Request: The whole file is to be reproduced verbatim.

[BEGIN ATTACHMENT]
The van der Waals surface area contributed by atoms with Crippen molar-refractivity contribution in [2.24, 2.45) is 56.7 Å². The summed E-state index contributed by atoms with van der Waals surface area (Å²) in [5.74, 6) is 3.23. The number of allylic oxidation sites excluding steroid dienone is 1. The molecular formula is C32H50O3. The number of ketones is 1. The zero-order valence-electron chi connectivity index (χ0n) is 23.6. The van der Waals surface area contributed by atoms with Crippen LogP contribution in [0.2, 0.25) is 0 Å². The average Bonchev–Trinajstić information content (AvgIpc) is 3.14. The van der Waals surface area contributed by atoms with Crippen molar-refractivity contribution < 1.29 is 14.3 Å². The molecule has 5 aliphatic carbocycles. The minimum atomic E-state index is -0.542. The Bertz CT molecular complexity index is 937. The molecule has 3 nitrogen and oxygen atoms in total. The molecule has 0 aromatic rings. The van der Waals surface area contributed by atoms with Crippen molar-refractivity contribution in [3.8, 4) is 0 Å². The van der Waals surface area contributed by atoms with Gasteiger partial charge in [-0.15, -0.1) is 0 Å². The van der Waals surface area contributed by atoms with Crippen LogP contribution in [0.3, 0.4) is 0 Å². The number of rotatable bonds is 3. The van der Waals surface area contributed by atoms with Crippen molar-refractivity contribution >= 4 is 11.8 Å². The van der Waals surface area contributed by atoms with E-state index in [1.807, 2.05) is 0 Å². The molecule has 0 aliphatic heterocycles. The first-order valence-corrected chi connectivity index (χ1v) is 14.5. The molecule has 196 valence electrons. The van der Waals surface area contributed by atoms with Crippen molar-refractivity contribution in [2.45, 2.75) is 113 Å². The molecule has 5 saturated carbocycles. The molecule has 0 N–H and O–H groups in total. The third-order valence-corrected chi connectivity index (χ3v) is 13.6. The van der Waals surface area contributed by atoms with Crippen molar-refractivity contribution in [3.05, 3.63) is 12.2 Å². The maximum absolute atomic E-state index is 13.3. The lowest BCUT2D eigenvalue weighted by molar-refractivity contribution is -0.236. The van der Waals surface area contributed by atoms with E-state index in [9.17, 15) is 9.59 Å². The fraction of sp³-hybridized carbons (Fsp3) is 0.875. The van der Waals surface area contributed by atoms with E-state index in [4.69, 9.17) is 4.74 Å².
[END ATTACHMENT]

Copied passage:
The van der Waals surface area contributed by atoms with Crippen molar-refractivity contribution in [2.24, 2.45) is 56.7 Å². The summed E-state index contributed by atoms with van der Waals surface area (Å²) in [5.74, 6) is 3.23. The number of allylic oxidation sites excluding steroid dienone is 1. The molecular formula is C32H50O3. The number of ketones is 1. The zero-order valence-electron chi connectivity index (χ0n) is 23.6. The van der Waals surface area contributed by atoms with Crippen LogP contribution in [0.2, 0.25) is 0 Å². The average Bonchev–Trinajstić information content (AvgIpc) is 3.14. The van der Waals surface area contributed by atoms with Crippen molar-refractivity contribution < 1.29 is 14.3 Å². The molecule has 5 aliphatic carbocycles. The minimum atomic E-state index is -0.542. The Bertz CT molecular complexity index is 937. The molecule has 3 nitrogen and oxygen atoms in total. The molecule has 0 aromatic rings. The van der Waals surface area contributed by atoms with Crippen molar-refractivity contribution in [3.8, 4) is 0 Å². The van der Waals surface area contributed by atoms with Gasteiger partial charge in [-0.15, -0.1) is 0 Å². The van der Waals surface area contributed by atoms with Crippen LogP contribution in [0.3, 0.4) is 0 Å². The number of rotatable bonds is 3. The van der Waals surface area contributed by atoms with Crippen molar-refractivity contribution >= 4 is 11.8 Å². The van der Waals surface area contributed by atoms with E-state index in [1.807, 2.05) is 0 Å². The molecule has 0 aliphatic heterocycles. The first-order valence-corrected chi connectivity index (χ1v) is 14.5. The molecule has 196 valence electrons. The van der Waals surface area contributed by atoms with Crippen molar-refractivity contribution in [2.45, 2.75) is 113 Å². The molecule has 5 saturated carbocycles. The molecule has 0 N–H and O–H groups in total. The third-order valence-corrected chi connectivity index (χ3v) is 13.6. The van der Waals surface area contributed by atoms with Crippen molar-refractivity contribution in [3.05, 3.63) is 12.2 Å². The maximum absolute atomic E-state index is 13.3. The lowest BCUT2D eigenvalue weighted by molar-refractivity contribution is -0.236. The van der Waals surface area contributed by atoms with E-state index in [9.17, 15) is 9.59 Å². The fraction of sp³-hybridized carbons (Fsp3) is 0.875. The van der Waals surface area contributed by atoms with E-state index in [4.69, 9.17) is 4.74 Å².